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TV Folks Say Glut of Scripted Series Makes it Difficult to Stand Out

IT’S A lot of white noise.

If you happen to be an average TV household, you have access to about 200 channels. You are probably watching about five hours of television every day. And, with the rise of streaming services like Netflix, Amazon Prime and Hulu, more than 400 scripted series are vying for your attention this year.

Last year the tally was 371, which at the time was a record, and back in 2010, the number was about half what it is now.

Even the summer, once a wasteland for mediocrity and leftovers, was jam-packed. This year there were more original scripted options than ever before.

Now, with so many different programs to choose from, some people are wondering if there’s too much. How is a normal person supposed to keep track of all of these series?

“There’s just too much competition,” warned FX CEO John Landgraf recently at Television Critics Association summer press tour — normally a time when the network brass crow endlessly about every single TV show under the sun.

“My sense is that 2016 or 2017 will represent peak TV in America, and then we will see a decline.”

FX, of course, is no stranger to scripted television. It was one was of the first cable networks to produce original scripted programming, debuting “The Shield” with Michael Chiklis in March 2002. At that time, the estimated original scripted series on cable was about 30.



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  1. As usual I think the competition aspect is vastly overplayed, while the quality aspect is totally overlooked.

    When you have a network like USA thinking that unwatchable Mr. Robot is, somehow, “quality TV”, it’s no wonder they don’t get ratings.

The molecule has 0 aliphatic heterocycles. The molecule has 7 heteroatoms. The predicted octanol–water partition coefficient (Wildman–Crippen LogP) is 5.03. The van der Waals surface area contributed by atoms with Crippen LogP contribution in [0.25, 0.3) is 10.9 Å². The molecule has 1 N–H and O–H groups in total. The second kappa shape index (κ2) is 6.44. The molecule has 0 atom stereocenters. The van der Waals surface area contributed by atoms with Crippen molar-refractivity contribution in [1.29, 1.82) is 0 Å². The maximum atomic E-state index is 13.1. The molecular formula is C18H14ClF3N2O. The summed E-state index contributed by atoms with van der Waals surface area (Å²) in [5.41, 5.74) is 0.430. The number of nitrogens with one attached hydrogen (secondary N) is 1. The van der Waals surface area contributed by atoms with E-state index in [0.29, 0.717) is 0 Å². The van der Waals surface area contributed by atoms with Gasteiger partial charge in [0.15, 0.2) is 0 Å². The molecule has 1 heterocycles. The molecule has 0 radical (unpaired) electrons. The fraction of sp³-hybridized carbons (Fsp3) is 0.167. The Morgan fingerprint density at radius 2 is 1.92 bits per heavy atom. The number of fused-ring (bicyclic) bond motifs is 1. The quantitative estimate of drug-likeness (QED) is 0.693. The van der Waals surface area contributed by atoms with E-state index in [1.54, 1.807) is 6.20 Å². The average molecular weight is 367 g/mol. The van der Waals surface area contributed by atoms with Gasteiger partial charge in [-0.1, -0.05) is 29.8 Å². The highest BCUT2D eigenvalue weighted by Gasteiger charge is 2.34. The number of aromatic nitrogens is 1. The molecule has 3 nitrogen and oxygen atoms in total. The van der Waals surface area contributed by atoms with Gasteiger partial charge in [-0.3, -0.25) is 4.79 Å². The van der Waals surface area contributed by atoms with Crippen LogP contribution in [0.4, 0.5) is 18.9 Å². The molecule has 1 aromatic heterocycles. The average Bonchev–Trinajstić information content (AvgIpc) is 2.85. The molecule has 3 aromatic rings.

It has very little to do with the competition.

    As before, I am also very skeptical of FX’s numbers as i wonder what they are counting as a scripted show today and what they counted in 2010.

    Given this seems to be their campaign to excuse the bad ratings of the channel (and perhaps also of the flagship FOX which is looking more and more like the Titanic in the last few minutes of the eponymous movie) I’d be curious to see their methodology.

    In particular, it seems obvious that they are counting a 6 episode limited show (which used to be a mini-series!) as being the same as a 26 episode sitcom.

    They are also not counting TV movies which have taken a huge drop in number recently…

    About the summer, I’ll disagree and say it’s still filled with “mediocrity and leftovers”, except the main networks have so few shows that re-run decently they’ve had to resort to trying original shows, rarely finding anything that rates solidly (can’t think of anything except the first season of Under The Dome) and airing foreign-shows (are those now counted as ‘original scripted shows”? Were they then?)

    I do agree with their prediction, however, as you can’t keep making shows nobody watches (sorry NBC!) unless you have outside money coming in constantly.

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